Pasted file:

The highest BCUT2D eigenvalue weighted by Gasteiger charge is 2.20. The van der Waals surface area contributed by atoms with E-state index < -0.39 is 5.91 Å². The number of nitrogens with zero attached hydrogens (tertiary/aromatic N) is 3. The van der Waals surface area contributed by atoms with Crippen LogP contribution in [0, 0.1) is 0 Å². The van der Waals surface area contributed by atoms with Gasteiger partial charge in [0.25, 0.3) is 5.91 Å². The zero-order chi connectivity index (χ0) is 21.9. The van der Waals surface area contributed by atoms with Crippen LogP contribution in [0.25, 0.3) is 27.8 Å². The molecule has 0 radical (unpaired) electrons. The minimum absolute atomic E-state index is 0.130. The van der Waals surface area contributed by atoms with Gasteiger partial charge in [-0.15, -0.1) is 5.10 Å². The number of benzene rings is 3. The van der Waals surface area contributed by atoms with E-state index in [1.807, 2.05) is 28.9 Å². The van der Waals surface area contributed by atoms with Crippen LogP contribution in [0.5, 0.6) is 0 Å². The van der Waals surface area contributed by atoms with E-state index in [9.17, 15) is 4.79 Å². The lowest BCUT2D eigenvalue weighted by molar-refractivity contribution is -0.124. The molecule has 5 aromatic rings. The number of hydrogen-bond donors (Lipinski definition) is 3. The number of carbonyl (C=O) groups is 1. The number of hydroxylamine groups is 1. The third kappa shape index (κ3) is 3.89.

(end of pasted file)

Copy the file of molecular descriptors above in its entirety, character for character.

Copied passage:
The highest BCUT2D eigenvalue weighted by Gasteiger charge is 2.20. The van der Waals surface area contributed by atoms with E-state index < -0.39 is 5.91 Å². The number of nitrogens with zero attached hydrogens (tertiary/aromatic N) is 3. The van der Waals surface area contributed by atoms with Crippen LogP contribution in [0, 0.1) is 0 Å². The van der Waals surface area contributed by atoms with Gasteiger partial charge in [0.25, 0.3) is 5.91 Å². The zero-order chi connectivity index (χ0) is 21.9. The van der Waals surface area contributed by atoms with Crippen LogP contribution in [0.25, 0.3) is 27.8 Å². The molecule has 0 radical (unpaired) electrons. The minimum absolute atomic E-state index is 0.130. The van der Waals surface area contributed by atoms with Gasteiger partial charge in [-0.15, -0.1) is 5.10 Å². The number of benzene rings is 3. The van der Waals surface area contributed by atoms with E-state index in [1.807, 2.05) is 28.9 Å². The van der Waals surface area contributed by atoms with Crippen LogP contribution in [0.5, 0.6) is 0 Å². The van der Waals surface area contributed by atoms with E-state index in [9.17, 15) is 4.79 Å². The lowest BCUT2D eigenvalue weighted by molar-refractivity contribution is -0.124. The molecule has 5 aromatic rings. The number of hydrogen-bond donors (Lipinski definition) is 3. The number of carbonyl (C=O) groups is 1. The number of hydroxylamine groups is 1. The third kappa shape index (κ3) is 3.89.